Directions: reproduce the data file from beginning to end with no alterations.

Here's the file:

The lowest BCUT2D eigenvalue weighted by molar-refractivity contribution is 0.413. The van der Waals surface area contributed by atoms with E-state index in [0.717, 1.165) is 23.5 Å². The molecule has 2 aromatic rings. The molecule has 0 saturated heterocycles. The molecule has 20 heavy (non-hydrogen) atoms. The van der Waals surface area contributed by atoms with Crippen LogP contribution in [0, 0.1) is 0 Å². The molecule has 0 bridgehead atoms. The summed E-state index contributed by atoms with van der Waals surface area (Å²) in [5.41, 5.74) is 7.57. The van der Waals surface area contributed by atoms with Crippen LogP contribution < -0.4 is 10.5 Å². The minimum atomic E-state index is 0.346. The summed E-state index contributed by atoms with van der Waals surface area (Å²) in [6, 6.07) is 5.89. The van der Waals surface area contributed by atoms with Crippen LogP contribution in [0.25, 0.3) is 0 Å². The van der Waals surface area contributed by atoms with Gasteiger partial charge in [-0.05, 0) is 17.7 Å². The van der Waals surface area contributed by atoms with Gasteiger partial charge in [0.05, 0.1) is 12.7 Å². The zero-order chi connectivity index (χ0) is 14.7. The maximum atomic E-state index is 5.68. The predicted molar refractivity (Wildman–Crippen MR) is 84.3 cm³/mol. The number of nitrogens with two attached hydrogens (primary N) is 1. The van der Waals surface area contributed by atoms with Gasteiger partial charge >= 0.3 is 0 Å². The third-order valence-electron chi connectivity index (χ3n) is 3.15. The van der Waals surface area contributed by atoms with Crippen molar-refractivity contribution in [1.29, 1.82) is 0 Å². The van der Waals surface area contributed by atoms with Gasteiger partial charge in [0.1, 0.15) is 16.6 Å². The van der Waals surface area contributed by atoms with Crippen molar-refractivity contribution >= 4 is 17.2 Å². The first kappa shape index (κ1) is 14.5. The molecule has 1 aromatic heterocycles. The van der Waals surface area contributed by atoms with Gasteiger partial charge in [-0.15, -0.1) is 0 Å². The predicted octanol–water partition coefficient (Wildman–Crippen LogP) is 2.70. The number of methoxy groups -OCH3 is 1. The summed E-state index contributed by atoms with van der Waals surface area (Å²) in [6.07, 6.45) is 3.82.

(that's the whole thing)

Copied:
The lowest BCUT2D eigenvalue weighted by molar-refractivity contribution is 0.413. The van der Waals surface area contributed by atoms with E-state index in [0.717, 1.165) is 23.5 Å². The molecule has 2 aromatic rings. The molecule has 0 saturated heterocycles. The molecule has 20 heavy (non-hydrogen) atoms. The van der Waals surface area contributed by atoms with Crippen LogP contribution in [0, 0.1) is 0 Å². The molecule has 0 bridgehead atoms. The summed E-state index contributed by atoms with van der Waals surface area (Å²) in [5.41, 5.74) is 7.57. The van der Waals surface area contributed by atoms with Crippen LogP contribution < -0.4 is 10.5 Å². The minimum atomic E-state index is 0.346. The summed E-state index contributed by atoms with van der Waals surface area (Å²) in [6, 6.07) is 5.89. The van der Waals surface area contributed by atoms with Crippen LogP contribution in [0.25, 0.3) is 0 Å². The van der Waals surface area contributed by atoms with Gasteiger partial charge in [-0.05, 0) is 17.7 Å². The van der Waals surface area contributed by atoms with Gasteiger partial charge in [0.05, 0.1) is 12.7 Å². The zero-order chi connectivity index (χ0) is 14.7. The maximum atomic E-state index is 5.68. The predicted molar refractivity (Wildman–Crippen MR) is 84.3 cm³/mol. The number of nitrogens with two attached hydrogens (primary N) is 1. The van der Waals surface area contributed by atoms with Gasteiger partial charge >= 0.3 is 0 Å². The third-order valence-electron chi connectivity index (χ3n) is 3.15. The van der Waals surface area contributed by atoms with Crippen molar-refractivity contribution in [1.29, 1.82) is 0 Å². The van der Waals surface area contributed by atoms with Gasteiger partial charge in [0.1, 0.15) is 16.6 Å². The van der Waals surface area contributed by atoms with Crippen molar-refractivity contribution >= 4 is 17.2 Å². The first kappa shape index (κ1) is 14.5. The molecule has 1 aromatic heterocycles. The van der Waals surface area contributed by atoms with Gasteiger partial charge in [-0.15, -0.1) is 0 Å². The predicted octanol–water partition coefficient (Wildman–Crippen LogP) is 2.70. The number of methoxy groups -OCH3 is 1. The summed E-state index contributed by atoms with van der Waals surface area (Å²) in [6.07, 6.45) is 3.82.